STEVE INSKEEP, HOST:
Some of the most important real estate in presidential politics is right in front of your face. It's the screen on which millions of voters look at Facebook. That social network has become a key place for campaigns to advertise, as NPR's Scott Detrow reports.
SCOTT DETROW, BYLINE: Every presidential campaign has to be on Facebook. For Ben Carson, Facebook kind of is the campaign.
KEN DAWSON: That is our hub of communication. And we really see it as the heart of our campaign.
DETROW: Ken Dawson is Carson's chief marketing officer. He's in charge of digital strategy. Sure, Carson is out there in Iowa and other key primary states. But on Facebook, he has more than 4 million followers. That's more than any other presidential candidate. Carson's Facebook feed is a constant stream of posts and videos.
(SOUNDBITE OF POLITICAL AD)
BEN CARSON: Of, for and by the people - we need a government that actually understands that.
DETROW: In addition to that, the campaign is running a whole lot of advertisements on Facebook.
DAWSON: Welcome to the operating room (laughter) pun intended.
DETROW: Dawson brings me into Carson's headquarters, a small set of rooms on the first floor of a northern Virginia office building. About a dozen people sit in front of computers. Like a hospital, the walls are a dark lime green. Dawson opens up his laptop to show me the page cracking all 240 ads the campaign is currently running on Facebook. Nearly every single one is targeted to a different set of people. The campaign can send its ads to specific groups of people by loading in lists of supporters and matching them to Facebook accounts. Often, Dawson says these are the names and email addresses of people who have shown up at a rally, given money or signed up on the campaign website.
DAWSON: We can import those audiences. We can focus on them and make sure that they're hearing our messages. We can target them around how many ads we want to serve them, how often we want to serve them and then build calls to action around each one of those ads.
DETROW: And knowing these people are already strong Carson supporters, those calls to action can be much more specific than a typical TV ad. They can urge people to volunteer or give money. Facebook can also take those lists and create a new audience of similar people for campaigns to target. Erik Hawkins runs Facebook's political sales, among other things.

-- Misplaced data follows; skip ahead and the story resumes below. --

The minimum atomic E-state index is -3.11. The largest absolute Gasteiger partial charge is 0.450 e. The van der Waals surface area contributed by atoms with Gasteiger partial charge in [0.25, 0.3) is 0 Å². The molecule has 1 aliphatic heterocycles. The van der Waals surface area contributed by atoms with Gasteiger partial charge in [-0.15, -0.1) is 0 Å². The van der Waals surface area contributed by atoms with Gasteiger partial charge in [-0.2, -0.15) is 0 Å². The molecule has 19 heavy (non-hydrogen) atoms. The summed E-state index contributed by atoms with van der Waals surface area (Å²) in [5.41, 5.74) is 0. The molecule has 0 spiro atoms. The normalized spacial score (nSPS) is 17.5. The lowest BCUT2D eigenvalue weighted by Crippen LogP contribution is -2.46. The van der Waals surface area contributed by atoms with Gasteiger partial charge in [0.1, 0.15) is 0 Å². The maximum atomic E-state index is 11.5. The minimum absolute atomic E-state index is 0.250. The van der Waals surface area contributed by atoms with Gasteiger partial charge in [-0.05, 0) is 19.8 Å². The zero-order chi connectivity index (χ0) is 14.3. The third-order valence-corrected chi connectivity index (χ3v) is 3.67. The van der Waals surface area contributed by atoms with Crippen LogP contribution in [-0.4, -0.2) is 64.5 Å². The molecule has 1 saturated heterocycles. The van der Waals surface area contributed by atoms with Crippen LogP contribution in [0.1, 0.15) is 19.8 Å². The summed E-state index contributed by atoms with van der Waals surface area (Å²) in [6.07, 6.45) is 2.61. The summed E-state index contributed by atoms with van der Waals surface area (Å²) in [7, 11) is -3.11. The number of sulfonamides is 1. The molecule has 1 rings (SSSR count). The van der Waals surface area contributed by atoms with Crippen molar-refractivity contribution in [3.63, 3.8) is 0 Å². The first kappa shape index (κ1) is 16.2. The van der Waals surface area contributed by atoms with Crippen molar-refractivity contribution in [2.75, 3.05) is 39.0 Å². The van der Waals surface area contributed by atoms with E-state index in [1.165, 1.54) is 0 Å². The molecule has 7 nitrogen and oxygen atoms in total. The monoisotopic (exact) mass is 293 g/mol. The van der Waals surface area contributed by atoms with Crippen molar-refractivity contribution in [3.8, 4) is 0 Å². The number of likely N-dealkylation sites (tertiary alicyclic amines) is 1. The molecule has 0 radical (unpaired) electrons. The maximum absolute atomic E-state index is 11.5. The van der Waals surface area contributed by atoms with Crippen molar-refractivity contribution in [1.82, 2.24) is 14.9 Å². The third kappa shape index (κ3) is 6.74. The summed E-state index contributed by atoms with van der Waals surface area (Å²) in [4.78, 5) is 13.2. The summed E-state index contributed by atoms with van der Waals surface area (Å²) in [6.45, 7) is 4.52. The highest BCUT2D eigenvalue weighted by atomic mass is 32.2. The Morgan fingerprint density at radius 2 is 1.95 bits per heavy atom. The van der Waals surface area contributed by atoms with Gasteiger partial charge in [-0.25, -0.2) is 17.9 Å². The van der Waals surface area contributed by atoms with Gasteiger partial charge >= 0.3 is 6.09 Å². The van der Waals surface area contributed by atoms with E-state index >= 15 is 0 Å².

ERIK HAWKINS: So we can help you build audiences that look just like the custom audiences you have. So if you have a custom audience of, let's say, your most active donors, maybe you want to talk to a lot of people who are very similar to them. And we can enable you to do that.
DETROW: Hawkins points out these look-alike lists are only done in large anonymous groups. Facebook isn't telling campaigns the names of specific people who are similar to their supporters. Campaigns can also target ads based on the information people share in their profiles. Strategist Ken Dawson says the Carson campaign sends ads to people based on location, age, gender or what you like.
DAWSON: If we're talking about religious liberties, we would start with very conservatives. But then maybe get down to even occupation - people who are pastors or work within a church or affiliated with Bible groups.
DETROW: It's a good formula, but it doesn't always work.
JOSH WILSON: It's definitely an experience I've had in the past, where you can just kind of feel yourself being targeted, and you just kind of roll your eyes.
DETROW: Josh Wilson is a pastor and does post on Facebook about Bible study. But he says he's more of a political agnostic. He gets fed up with the conservative ads in his newsfeed.
WILSON: Working for a church, you definitely kind of get lumped in with what would be the stereotype churchy person that - well, if you're interested in that Bible study, you're probably also interested in this conservative candidate.
DETROW: But by and large, these tools do let campaigns talk to the exact sort of people they're trying to reach at any particular time. So as the election approaches, expect to see just as many ads in your newsfeed as you do on your TV. Scott Detrow, NPR News.